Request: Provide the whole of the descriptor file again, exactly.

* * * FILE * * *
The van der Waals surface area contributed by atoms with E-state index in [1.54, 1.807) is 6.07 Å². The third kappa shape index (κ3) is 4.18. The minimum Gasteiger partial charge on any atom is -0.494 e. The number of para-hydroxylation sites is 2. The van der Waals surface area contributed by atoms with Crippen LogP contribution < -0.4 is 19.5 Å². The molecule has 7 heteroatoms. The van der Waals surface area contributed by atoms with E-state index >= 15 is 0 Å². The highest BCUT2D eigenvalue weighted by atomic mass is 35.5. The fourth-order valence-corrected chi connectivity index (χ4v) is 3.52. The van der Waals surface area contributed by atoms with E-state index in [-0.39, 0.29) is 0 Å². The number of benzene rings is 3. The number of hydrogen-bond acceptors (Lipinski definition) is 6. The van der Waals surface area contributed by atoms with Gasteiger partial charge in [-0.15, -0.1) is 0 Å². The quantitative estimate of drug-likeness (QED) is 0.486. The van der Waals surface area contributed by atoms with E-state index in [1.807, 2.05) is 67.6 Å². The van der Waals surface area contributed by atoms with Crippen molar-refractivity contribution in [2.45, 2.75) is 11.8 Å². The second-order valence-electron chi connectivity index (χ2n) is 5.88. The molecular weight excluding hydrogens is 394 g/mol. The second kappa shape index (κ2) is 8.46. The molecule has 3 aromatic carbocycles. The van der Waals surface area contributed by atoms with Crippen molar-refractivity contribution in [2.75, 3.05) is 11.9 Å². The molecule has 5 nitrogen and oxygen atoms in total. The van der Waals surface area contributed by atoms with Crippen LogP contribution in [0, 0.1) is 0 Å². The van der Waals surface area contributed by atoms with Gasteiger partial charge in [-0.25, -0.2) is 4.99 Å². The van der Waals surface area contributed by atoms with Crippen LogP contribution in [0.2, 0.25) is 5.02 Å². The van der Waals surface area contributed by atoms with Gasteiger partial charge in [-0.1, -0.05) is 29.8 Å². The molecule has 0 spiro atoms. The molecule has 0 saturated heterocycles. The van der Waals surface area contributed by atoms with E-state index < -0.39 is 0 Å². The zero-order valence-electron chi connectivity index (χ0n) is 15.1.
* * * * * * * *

The van der Waals surface area contributed by atoms with E-state index in [1.54, 1.807) is 6.07 Å². The third kappa shape index (κ3) is 4.18. The minimum Gasteiger partial charge on any atom is -0.494 e. The number of para-hydroxylation sites is 2. The van der Waals surface area contributed by atoms with Crippen LogP contribution < -0.4 is 19.5 Å². The molecule has 7 heteroatoms. The van der Waals surface area contributed by atoms with E-state index >= 15 is 0 Å². The highest BCUT2D eigenvalue weighted by atomic mass is 35.5. The fourth-order valence-corrected chi connectivity index (χ4v) is 3.52. The van der Waals surface area contributed by atoms with E-state index in [-0.39, 0.29) is 0 Å². The number of benzene rings is 3. The number of hydrogen-bond acceptors (Lipinski definition) is 6. The van der Waals surface area contributed by atoms with Gasteiger partial charge in [-0.15, -0.1) is 0 Å². The quantitative estimate of drug-likeness (QED) is 0.486. The van der Waals surface area contributed by atoms with E-state index in [1.807, 2.05) is 67.6 Å². The van der Waals surface area contributed by atoms with Crippen molar-refractivity contribution in [2.45, 2.75) is 11.8 Å². The second-order valence-electron chi connectivity index (χ2n) is 5.88. The molecular weight excluding hydrogens is 394 g/mol. The second kappa shape index (κ2) is 8.46. The molecule has 3 aromatic carbocycles. The van der Waals surface area contributed by atoms with Crippen molar-refractivity contribution in [2.75, 3.05) is 11.9 Å². The molecule has 5 nitrogen and oxygen atoms in total. The van der Waals surface area contributed by atoms with Crippen LogP contribution in [0, 0.1) is 0 Å². The van der Waals surface area contributed by atoms with Gasteiger partial charge in [-0.25, -0.2) is 4.99 Å². The van der Waals surface area contributed by atoms with Crippen LogP contribution in [0.2, 0.25) is 5.02 Å². The van der Waals surface area contributed by atoms with Gasteiger partial charge in [-0.1, -0.05) is 29.8 Å². The molecule has 0 spiro atoms. The molecule has 0 saturated heterocycles. The van der Waals surface area contributed by atoms with E-state index < -0.39 is 0 Å². The zero-order valence-electron chi connectivity index (χ0n) is 15.1.